Patient E is so shocking, I wrote an entire article about this case. Click here to read it.
Patient F has a similar story to patient E. Click here to read it.
I could go on with many other examples and I might expand this post downstream.
One thing is very clear to me, we need a new paradigm in international advocacy and we need to start focusing more on these support issues. As the number of people living with cancer rises, the requirement for post diagnostic support also rises. Even those who are ‘stable’ need support. One thing is for sure, the shock effect of what people tell me never wears off because I know there are more shocking stories still to hear.
7 thoughts on “The shock effect never wears off”
I always look forward to your new entries, and this one brought tears to my eyes. I believe I would fall into that “stable” category, but with every scan or MRI, I am always waiting for the “other shoe to drop.” I want to help others, but feel I know so very, very little. THANK YOU!
thanks for reading. Stick with me and I can hopefully increase your knowledge level. I post more on my Facebook sites
And I read it all!!! 🙂
As always, thought provoking.I love your blog.
Re your last comment ‘even stable patients need support’. I would ask, is this disease ever ‘stable’? Taken over it’s lifetime, you have surgery and then think you are ‘stable’, then the next chapter opens……then the next. And each time, in-between, you think you are stable.
One last question; in the examples above, were these patients in UK or another country?
Always an interesting read. Thankyou Ronny.
Yes I think so, if your tumor markers are in normal range and remaining tumors are not progressive, then I think it’s right to call that stable. In terms of syndrome, if there is evidence that symptoms experienced are caused by the side effects of treatment rather than a syndrome (syndrome markers normal in range) then yes that is also stable. Surveillance is key to catch anything which puts that stability at risk. Also, people need help with the side effects of treatment, e.g. treatment induced diarrhea. That is what I meant in the article in that many people need support with managing both tumor and syndrome related events (surveillance) and with the consequences of the cancer (physical and mental). The community and patient advocate organisations seem too busy sharing pictures of black and white striped animals when that time could be devoted to campaigning for more support of the issues I’m raising.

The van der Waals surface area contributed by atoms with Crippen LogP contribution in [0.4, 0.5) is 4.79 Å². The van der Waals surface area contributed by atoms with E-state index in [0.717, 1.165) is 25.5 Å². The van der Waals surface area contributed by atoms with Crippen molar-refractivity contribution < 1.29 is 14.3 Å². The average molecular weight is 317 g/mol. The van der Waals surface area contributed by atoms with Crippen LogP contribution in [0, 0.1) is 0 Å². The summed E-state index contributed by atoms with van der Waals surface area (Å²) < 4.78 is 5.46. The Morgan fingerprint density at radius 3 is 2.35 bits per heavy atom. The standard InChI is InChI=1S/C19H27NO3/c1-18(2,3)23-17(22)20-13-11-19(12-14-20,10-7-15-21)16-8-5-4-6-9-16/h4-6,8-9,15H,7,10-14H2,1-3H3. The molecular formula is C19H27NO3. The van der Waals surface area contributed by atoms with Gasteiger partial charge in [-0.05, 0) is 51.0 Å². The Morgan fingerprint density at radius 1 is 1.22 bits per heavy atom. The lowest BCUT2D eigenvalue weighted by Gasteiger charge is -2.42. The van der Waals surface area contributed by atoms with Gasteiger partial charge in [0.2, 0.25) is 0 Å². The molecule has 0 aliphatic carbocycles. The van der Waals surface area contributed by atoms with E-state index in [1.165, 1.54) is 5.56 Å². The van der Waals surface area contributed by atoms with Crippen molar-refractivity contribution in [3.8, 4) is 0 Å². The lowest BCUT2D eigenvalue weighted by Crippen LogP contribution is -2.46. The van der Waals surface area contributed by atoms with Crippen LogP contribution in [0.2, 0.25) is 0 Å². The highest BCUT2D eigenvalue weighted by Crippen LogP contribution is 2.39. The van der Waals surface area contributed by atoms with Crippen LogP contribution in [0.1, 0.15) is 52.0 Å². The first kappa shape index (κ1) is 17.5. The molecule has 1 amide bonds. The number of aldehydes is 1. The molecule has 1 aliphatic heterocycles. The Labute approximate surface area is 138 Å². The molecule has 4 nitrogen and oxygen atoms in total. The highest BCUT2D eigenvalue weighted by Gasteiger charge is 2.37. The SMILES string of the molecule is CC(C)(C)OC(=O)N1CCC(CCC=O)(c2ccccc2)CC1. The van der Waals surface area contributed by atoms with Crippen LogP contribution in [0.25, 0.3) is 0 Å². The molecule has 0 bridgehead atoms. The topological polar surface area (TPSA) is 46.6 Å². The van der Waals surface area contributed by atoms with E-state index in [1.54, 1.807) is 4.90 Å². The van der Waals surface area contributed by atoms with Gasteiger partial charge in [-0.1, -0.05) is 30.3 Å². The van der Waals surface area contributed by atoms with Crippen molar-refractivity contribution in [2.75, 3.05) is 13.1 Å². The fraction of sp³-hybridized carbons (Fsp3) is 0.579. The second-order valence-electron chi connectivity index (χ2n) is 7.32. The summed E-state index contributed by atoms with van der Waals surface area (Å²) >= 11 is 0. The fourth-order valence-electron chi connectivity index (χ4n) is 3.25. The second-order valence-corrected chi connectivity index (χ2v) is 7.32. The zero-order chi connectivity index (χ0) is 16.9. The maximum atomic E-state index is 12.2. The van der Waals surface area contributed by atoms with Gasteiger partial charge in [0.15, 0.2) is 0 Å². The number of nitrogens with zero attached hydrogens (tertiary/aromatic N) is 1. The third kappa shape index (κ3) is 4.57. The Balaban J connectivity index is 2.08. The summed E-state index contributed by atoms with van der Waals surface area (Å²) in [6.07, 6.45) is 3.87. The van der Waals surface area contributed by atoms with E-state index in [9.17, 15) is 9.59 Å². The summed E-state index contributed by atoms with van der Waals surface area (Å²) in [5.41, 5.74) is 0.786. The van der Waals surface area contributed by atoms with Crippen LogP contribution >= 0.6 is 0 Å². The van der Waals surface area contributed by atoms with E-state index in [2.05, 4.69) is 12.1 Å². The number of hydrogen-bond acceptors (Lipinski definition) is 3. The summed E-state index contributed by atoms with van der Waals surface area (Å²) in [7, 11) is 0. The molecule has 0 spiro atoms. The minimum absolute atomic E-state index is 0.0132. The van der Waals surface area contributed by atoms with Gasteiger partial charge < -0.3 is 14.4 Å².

Thank you for what you are doing to help other patients. I spend hours upon hours a day helping other patients with my rare SDHB Deficient Gist cancer because again there is not enough educated professionals and as patients I can share my stories and my links to articles that no one else seems to be doing. I’m following your journey because although my tumor is not a NET the tumors my father died of from the same SDHB mutation were neuroendocrine and I could get that type of tumor as well. And there are no “cures” “chemos” for my type of tumor and we are such a small subset that I have to help others. My son could inherit my Gist or my dad’s Paras . . . I’m also trying to help one patient at a time while educating the oncologists who should be thinking a little more outside the box.